Monday, May 16, 2011

Ode to a rotary grater

Kathleen Purvis' story last Wednesday on five essential kitchen tools ("5  tools, 5 books, 5 do's and 5 don'ts for new cooks setting up their first real workspace" is a model of what we've come to expect from her writings on food over the years. It's always good, always helpful, always to the point. 

And it reminded me how much we depend on favorite kitchen tools, every bit as much as woodworkers depend upon their favorite woodworking tools.  And how much I hated it when a house fire burned up a tool bag with one of my favorite ratcheting screwdrivers. It had a spherical plastic handle about the size of a tennis ball with square holes on each side, into which a four-inch rod with a choice of Phillips or straight slot screwdriver tips could be inserted; depending on which side the rod was inserted in, the gizmo would drive screws or remove them. It was cheap, easy to use and with the large round handle, fast.  I was sorry to find they're no longer made, or at least no longer available in stores where I've looked and websites I've tried to Google.

And so it goes with the venerable Mouli Grater, one of my favorite kitchen tools.  Sad to say it's no longer made, but you can find them on E-bay and at flea markets in many places. A French company now called Moulinex once made them and we wore out a couple of them making the world's best pimento cheese for family and friends.  It was a simple tool made of lightweight tin -- sort of a tong with a cylindrical rotary grater turned by a little crank on one end.  We used it mostly to grate sharp cheddar cheese into the thinnest of shreds, which is essential in getting the cheese to meld properly with the Chinese hot sauce, mayonnaise, pickle relish and red and green peppers my wife puts into the cheese. My job is to grate the cheese; hers is to work her wonders on the blend until it's ready to try out with a handful of wheat crackers.  More hot sauce? A few more spoonfuls of relish?  I doubt that she ever made it exactly the same way as all the other times, but our friends have come to expect a tub of it when they visit.  I took at tub with me last week on an annual college-pal fishing trip. I had barely walked into the house on Beaufort's front street before one of my buddies looked up and asked, "Where's Martha's pimento cheese?"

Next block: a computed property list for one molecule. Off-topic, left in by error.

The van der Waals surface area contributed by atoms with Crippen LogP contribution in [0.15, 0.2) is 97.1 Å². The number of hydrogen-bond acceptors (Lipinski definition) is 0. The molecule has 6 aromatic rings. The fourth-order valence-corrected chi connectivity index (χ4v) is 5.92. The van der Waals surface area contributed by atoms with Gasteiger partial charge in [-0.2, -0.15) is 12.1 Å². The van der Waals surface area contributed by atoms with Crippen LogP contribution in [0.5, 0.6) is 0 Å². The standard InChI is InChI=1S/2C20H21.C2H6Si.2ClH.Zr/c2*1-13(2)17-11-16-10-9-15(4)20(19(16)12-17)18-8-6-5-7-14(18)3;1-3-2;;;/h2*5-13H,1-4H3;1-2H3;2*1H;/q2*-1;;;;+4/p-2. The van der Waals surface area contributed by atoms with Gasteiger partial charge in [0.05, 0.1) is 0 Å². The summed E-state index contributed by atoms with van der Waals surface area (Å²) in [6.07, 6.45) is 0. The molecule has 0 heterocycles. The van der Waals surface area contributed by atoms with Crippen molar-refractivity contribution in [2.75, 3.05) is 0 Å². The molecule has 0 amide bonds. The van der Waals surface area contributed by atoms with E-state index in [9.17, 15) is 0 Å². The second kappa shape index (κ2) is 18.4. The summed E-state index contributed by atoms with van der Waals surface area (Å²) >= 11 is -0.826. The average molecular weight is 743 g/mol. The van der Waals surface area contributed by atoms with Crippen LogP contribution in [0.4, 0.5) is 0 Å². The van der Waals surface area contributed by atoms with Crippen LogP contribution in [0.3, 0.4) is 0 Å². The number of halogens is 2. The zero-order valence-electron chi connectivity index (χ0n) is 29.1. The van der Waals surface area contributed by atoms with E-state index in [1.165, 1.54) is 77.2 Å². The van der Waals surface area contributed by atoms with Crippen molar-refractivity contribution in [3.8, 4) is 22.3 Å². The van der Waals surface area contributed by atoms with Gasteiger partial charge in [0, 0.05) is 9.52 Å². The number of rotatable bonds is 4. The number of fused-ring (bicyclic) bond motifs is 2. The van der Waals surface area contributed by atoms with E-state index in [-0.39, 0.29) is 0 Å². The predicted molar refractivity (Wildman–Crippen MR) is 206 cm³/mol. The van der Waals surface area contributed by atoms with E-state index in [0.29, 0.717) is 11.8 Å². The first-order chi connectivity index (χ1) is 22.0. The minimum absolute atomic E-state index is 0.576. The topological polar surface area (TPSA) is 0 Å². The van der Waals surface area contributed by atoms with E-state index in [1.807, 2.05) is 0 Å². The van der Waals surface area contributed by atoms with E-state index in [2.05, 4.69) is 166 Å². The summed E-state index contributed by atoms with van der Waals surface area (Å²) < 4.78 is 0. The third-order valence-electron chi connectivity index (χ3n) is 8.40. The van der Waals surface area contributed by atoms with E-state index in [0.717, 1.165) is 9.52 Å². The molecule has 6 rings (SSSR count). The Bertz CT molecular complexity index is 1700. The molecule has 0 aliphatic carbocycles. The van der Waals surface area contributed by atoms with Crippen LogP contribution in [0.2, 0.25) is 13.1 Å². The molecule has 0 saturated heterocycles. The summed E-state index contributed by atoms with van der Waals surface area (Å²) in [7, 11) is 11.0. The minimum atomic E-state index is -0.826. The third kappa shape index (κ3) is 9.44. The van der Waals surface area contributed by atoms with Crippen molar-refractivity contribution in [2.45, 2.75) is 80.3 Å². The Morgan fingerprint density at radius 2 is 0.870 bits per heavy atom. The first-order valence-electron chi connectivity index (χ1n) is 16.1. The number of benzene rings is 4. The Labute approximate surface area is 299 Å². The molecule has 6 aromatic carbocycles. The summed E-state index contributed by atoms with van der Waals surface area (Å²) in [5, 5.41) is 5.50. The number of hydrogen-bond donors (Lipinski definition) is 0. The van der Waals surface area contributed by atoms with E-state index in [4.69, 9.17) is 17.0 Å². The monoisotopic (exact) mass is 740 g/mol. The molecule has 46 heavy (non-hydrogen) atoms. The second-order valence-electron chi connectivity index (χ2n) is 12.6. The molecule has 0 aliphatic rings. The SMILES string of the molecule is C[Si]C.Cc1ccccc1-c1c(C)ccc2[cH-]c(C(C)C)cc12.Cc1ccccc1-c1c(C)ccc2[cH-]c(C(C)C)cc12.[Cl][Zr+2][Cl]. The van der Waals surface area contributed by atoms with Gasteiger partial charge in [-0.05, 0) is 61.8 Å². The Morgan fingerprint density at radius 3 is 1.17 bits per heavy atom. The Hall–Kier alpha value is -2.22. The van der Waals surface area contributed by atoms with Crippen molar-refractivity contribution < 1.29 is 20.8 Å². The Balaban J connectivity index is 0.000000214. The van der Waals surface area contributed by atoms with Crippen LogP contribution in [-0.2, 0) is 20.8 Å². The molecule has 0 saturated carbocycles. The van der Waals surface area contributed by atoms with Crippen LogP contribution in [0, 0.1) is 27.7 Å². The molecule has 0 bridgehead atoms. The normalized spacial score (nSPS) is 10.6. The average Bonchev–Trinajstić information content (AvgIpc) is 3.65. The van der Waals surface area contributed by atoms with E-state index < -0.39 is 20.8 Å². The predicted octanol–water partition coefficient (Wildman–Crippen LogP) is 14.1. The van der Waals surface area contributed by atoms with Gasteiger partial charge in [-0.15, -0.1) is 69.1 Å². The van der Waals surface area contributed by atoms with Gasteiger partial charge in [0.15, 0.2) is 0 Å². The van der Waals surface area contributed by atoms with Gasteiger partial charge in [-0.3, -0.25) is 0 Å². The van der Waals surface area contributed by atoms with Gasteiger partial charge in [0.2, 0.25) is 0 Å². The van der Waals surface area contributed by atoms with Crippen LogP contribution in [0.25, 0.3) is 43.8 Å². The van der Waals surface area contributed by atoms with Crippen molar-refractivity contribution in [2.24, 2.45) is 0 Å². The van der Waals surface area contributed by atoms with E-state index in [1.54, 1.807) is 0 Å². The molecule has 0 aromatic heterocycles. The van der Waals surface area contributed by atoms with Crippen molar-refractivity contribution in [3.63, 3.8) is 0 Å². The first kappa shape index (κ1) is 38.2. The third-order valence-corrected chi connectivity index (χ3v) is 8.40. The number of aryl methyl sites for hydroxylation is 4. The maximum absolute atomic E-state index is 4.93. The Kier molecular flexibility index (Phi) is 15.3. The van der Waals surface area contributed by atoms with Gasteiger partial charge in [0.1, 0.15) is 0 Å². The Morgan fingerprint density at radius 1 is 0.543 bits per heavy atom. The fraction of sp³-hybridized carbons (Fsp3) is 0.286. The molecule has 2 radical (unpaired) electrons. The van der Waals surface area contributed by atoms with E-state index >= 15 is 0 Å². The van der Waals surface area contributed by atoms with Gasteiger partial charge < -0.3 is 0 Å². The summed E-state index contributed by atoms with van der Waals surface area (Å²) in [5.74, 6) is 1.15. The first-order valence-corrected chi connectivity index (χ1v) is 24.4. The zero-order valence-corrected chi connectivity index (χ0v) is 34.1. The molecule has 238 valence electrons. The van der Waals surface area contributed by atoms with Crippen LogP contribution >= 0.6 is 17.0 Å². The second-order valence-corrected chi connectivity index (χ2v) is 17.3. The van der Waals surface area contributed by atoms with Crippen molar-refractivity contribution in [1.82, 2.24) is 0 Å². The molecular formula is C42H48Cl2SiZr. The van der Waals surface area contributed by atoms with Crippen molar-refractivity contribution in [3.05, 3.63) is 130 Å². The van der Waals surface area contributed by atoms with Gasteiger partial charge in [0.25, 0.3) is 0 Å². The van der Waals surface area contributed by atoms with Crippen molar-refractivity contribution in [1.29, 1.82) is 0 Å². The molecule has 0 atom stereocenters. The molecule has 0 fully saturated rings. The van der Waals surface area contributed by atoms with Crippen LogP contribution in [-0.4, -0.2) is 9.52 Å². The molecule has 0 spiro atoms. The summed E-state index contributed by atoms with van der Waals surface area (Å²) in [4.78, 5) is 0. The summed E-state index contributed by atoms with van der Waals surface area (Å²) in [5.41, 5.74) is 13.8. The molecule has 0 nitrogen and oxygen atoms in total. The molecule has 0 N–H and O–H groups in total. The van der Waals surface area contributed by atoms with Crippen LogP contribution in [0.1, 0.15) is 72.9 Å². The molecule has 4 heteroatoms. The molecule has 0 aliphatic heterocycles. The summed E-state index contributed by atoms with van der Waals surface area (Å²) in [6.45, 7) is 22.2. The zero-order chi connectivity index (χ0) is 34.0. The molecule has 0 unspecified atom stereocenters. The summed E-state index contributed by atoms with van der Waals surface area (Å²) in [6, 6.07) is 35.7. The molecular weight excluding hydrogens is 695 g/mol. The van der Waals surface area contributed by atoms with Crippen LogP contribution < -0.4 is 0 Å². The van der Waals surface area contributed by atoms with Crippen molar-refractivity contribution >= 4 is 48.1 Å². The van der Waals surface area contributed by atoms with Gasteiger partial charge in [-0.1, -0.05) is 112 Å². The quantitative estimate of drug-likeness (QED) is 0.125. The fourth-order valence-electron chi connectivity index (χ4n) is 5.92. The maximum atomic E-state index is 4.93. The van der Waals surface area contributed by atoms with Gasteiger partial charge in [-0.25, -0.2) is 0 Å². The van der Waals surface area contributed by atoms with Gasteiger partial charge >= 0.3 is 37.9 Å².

The Mouli Grater image atop this blogpost is from  (yep: no second 'i' in kitchen.) Here's a link:

So it's a shame they're no longer made like they once were. I've read that the availability of electronic gadgets crowded the Mouli out of the market. Some folks didn't like the way the tin would discolor; stainless steel looks better and sells better, I guess.

I know, I know: There are a lot of rotary graters on the market, and we've tried a handful of them. But none compares with the Mouli Grater for ease of use and quality of the cut. We've been nursing our last one along for years, and soon we'll probably be hunting for another one at a flea market somewhere. If you see one before I do, my advice is grab it and hoard it.


Anonymous said...

Mouli used to make excellent Food Mills too, great for getting soups to the right consistency and making tomato sauces as well. I haven't been able to find one by Mouli in a while, though.

Anonymous said...

That orange and green ball screwdriver ratcheting handle allowed for more driving power into hard substances, and grip in removing partially stripped screws. Worked great, and I haven't seen one for sale in years. Would be great for older people and those with arthritis, also.

Anonymous said...

Foley Food Mill.....the Raspberry jam maker's nuclear weapon in spreading consistency. The days when quality cooking tools were made to wear out, not fall apart. Thanks, Jack.

Doug Samut said...

Aah, the Mouli Grater!! My Mom had one for many years before she gave it to me when she found something she thought would be better! To her dying day, she regretted making that gift to me and several times tried to con me out of it, to no avail! Twenty five years later, I still have this marvel of a grater and pray that it lasts until my dying days! it is over 60 years old and still works great! Thanks Jack for reminded us of the value of older things!

Kathleen Purvis said...

Aw, thanks for the kind words, Jack. I've been on the road a lot and missed this until a guy in my church turned around Sunday and started speaking in tongues to me about Mouli graters. It's been an honor working with you, sir.

Kathleen Purvis said...

Aw, thanks for the kind words, Jack. I've been on the road and missed this until a guy in church turned around Sunday and started speaking to me in tongues about Mouli graters. It's been an honor working with you, sir.